To be fair, though, Alaska could have read a phonebook from cover to cover and still have done better than most of the other queens. Alyssa in particular seems to have no idea how jokes work; all her jokes consist of asking the judges to commit suicide, then laughing hysterically. That’s not a joke; one of her jokes ends with asking RuPaul to walk off a cliff, apropos of nothing, before Alyssa explodes into a squawk-laughter hybrid.
Roxxxy doesn’t fair much better with her material, although a lot of it has to do with her lack of comedic timing or confidence. In order to help the queens prepare, they’re given the opportunity to air their sets in front of a panel consisting of Deven Green (aka FREAKING BETTY BOWERS), Nadya Ginsburg and Bruce Vilanch. While the editors cut it so that everyone looks like they sucked, Roxxxy is the most despondent, and the blow to her ego will cast a shadow over her performance for the rest of the episode.
But enough with the talking; on to the roasting! Alaska goes up first in a black cocktail dress that looks like Lady Bunny lost 200 pounds and then went to a funeral, which is to say I like it. Alaska’s poise on the mainstage makes it feel like she’s hosting a Comedy Central roast, and she holds her own powerfully. Roxxxy is up next, and she fares . . . less well. Roxxxy may be talented, but she lacks the creative spark to really be a self-sustaining unit. With Rolaskatox disbanded, both she and her performance are kind of directionless.
Coco, despite not being naturally funny, knows how to pull focus, and she does so by creating a character, in which she plays Ru’s childhood friend. It’s a great way to set herself apart and frame some really great jokes, but her delivery is straight-forward sass without a lot of breakroom. Jinkx is up afterward, and to the surprise of no one, she kills. Despite being the youngest queen left, she’s the most experienced comedienne of them all, and her glamorous runway look is deadly. Ivy Winters is up next and —
Oh look, here comes Alyssa! To say that Alyssa bombs would be a disservice to explosives everywhere. Alyssa may be an excellent dancer, but she doesn’t really have much else going for her. Shockingly, Alyssa’s masterplan of telling the judges to kill themselves doesn’t go over so well with anyone, and the audience spends most of the time looking at the top of her head since she’s speaking all of five millimetres away from the mic. At one point, she either manages to turn off the mic without knowing it or the microphone actually takes pity on her and decides to cut her off. Thankfully, Detox rounds out the show with a technically proficient set, although she blanks a lot and fills in most of her set with variations on the theme of “Fuck."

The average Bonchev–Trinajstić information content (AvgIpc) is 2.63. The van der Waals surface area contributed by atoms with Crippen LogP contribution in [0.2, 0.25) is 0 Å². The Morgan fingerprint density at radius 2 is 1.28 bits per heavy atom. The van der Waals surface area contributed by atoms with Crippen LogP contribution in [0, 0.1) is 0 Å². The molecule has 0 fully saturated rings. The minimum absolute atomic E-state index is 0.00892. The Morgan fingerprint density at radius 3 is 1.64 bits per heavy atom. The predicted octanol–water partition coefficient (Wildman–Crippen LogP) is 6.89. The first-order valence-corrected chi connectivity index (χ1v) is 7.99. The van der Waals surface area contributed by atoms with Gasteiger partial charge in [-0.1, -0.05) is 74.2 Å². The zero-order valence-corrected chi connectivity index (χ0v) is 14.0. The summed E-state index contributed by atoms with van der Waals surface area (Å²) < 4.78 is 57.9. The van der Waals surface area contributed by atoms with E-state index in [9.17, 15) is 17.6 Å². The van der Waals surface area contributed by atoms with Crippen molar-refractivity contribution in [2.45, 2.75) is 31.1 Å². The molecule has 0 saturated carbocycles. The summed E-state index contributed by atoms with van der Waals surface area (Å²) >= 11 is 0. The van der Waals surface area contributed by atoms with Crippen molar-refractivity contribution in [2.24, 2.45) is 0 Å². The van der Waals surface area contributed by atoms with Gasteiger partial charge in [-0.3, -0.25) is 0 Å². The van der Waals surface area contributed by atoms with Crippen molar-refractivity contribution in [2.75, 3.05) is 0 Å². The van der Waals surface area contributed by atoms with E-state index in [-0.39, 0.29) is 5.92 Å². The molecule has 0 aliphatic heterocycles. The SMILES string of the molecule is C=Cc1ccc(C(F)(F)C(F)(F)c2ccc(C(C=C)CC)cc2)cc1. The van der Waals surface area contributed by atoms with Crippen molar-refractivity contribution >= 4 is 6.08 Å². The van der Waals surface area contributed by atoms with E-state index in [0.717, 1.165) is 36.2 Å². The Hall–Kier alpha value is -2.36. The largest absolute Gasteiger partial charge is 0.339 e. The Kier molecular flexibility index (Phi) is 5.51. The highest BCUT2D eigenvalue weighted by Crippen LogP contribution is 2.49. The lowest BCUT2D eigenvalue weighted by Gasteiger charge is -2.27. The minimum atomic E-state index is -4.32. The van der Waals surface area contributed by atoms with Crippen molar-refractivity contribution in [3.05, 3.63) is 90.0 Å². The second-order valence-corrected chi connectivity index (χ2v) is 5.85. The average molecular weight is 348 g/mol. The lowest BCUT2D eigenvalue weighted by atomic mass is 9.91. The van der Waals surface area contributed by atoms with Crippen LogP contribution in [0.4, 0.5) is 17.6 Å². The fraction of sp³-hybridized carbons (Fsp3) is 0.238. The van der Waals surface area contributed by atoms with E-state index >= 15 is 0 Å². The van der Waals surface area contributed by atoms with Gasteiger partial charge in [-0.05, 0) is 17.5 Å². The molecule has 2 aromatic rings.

Detox and Ivy are clearly safe, thanks to their good-if-not-great sets, and the top three goes to Alaska, Jinkx and Coco. Surprisingly, Coco ends up with the win, which . . . really? Top three, sure, but saying that she was funnier than both Alaska and Jinkx? Nope. Not buying it. The bottom two are obviously Roxxxy and Alyssa, whose lack of comedic skills have finally come back to bite them in the ass. They’re tasked with lip-synching to Willow Smith’s “Whip My Hair.” It’s a high-energy song, and considering that half the lyrics are “I WHIP MY HAIR BACK AND FORTH,” it’s an easy one to dance to. Regardless, both of them crush the lip-sync, with Roxxxy pulling off her wig to reveal a more whippable hairpiece underneath and Alyssa convulsing on the floor.
When the song ends and Ru moves in with her decision, Roxxxy breaks down. Huh? Well, in the Untucked, Roxxxy brought up the fact that her mother abandoned her and her sister at a bus stop when they were little kids. Was it a calculated move to bring it up onstage after the lip-sync? Maybe, but Roxxxy is still clearly in pain over what happened, and thanks to her ability to show vulnerability, Ru lets them both stay. Once again, was it a calculated move after this season’s double elimination? Once again, maybe, but calculated doesn’t necessarily mean heartless. If you do the right thing, knowing it’s the right thing to do, that doesn’t necessarily detract from the overall goodness. So the final seven remains the final seven, at least for one more week.